# Wednesday, May 14, 2014

There are scads of commentaries on and opinions about the book of Revelation. While I’m not an expert, I’m not sure how many books there are like this recent tome from Joel Watts. The best word I can use to describe it is “refreshing.”

Author: Joel L. Watts (blog, Twitter)
Title: Praying in God’s Theater: Meditations on the Book of Revelation (amazon.com) [Available in print or Kindle editions]

Praying in God’s Theater (amazon.com) isn’t a commentary. You won’t get into millennialism, supralapsarianism, or other eschatological quandaries and dogfights. You won’t have to answer the question, “Pre-, Post-, or A-?” to get past the first chapter. You won’t get into timelines, you won’t count days/weeks/years. You won’t worry about whether it is John the Apostle, John the Elder, or some other John who wrote it. You won’t get tangled in establishing the date, or with overwrought diatribes on the weirdness of the Greek found in the book, or whether a simple Galilean fisherman could’ve written it.

No, you won’t get any of that stuff. Instead, Praying in God’s Theater (amazon.com) is a practically oriented look at how the book of Revelation can be used in the prayer life of a Christian. You get to follow along with Watts as he treats the text liturgically and prays through the text of Revelation. In the process, the reader’s focus changes from the self-centered look — wanting to know more about the return of Jesus for personal planning and expectation — to a Jesus-focused look. Here’s a snip from the introduction:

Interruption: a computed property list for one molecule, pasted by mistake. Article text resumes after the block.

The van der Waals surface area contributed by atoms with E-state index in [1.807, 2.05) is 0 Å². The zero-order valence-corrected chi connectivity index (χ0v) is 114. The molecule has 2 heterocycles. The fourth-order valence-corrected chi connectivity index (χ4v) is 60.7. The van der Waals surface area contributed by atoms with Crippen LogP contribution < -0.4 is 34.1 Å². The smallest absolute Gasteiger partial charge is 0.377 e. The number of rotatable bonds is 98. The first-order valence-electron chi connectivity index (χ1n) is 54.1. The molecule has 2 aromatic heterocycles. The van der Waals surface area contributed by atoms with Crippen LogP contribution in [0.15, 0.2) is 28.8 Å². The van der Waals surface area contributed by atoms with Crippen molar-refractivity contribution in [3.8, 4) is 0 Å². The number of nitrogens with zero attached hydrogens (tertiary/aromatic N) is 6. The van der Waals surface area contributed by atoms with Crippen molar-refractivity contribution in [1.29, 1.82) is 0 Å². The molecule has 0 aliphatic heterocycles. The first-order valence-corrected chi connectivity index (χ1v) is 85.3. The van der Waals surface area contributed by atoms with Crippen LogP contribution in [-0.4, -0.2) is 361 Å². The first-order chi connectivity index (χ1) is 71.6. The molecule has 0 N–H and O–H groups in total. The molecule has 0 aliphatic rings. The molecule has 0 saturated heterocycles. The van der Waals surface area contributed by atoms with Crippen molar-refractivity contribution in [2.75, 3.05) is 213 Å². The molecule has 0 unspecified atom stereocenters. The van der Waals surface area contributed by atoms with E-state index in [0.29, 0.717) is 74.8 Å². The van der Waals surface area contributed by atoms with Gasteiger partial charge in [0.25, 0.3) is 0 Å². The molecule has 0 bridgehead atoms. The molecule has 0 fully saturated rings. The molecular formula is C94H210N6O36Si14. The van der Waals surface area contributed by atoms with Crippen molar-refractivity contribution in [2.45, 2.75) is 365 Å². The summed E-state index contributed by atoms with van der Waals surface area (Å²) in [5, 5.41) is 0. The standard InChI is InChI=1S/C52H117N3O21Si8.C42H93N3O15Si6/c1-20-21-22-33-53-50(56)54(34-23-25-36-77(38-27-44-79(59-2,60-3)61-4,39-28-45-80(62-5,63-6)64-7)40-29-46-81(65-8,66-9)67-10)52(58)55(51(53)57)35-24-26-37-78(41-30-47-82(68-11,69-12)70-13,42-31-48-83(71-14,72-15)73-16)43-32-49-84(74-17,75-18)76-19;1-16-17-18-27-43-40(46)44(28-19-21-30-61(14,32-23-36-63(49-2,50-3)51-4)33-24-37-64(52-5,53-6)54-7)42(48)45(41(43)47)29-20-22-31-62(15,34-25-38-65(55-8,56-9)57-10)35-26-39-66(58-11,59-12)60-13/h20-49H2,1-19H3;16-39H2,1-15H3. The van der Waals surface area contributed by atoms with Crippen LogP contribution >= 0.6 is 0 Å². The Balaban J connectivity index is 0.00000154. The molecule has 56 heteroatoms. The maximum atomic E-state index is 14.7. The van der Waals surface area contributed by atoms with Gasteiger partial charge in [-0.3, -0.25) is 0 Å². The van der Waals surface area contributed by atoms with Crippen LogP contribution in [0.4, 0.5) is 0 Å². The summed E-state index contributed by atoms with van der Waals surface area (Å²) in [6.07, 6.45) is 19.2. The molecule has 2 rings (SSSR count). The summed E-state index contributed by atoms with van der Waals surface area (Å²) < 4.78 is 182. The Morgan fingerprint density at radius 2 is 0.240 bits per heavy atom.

Revelation is not about what will happen (futurist) or even what happened (historicist), but what is always happening above us. It is quite simply, a book envisioning Christ enthroned through suffering, something the Eucharist represents. (Watts 3)

Watts’ prayers are intended to be corporate and responsive in nature. But he does a better job of explaining than I would:

Like call and response prayers, you will find portions in bold. The bold sections of Scripture are based on (usually) Revelation, while the words in regular print are the literary sources for John’s writing. John used a tremendous amount of Scriptural allusions drawn from the New Testament and other works while drafting his work. I will make use of many of them to provide an answer to him. I have tried to arrange it so John’s words are met with similar words or thoughts from other writers of the faith. … Surrounding the prayers are mediations and devotions from saints throughout the ages. You will find familiar names like John Wesley and maybe a few unfamiliar ones like St. Bonaventure and a sixth century theologian by the name of Oecumenius. This is an ecumenical book, so you will hear Catholic and Orthodox voices as well as Protestant ones. (Watts 7–8)

The end product is a set of rich prayers focused on the text of Revelation with surrounding material setting the scene based on the testimony of the church through the ages. You’ve seen and read nothing like it on the book of Revelation. If you read it seriously, you’ll be better for it.

[Disclaimer: Joel Watts is my friend. He supplied me with a copy of Praying in God’s Theater (amazon.com), but I have examined it and would like to think I’d write the above about the book whether I knew him or not.]

Post Author: rico
Wednesday, May 14, 2014 6:35:43 AM (Pacific Daylight Time, UTC-07:00) 

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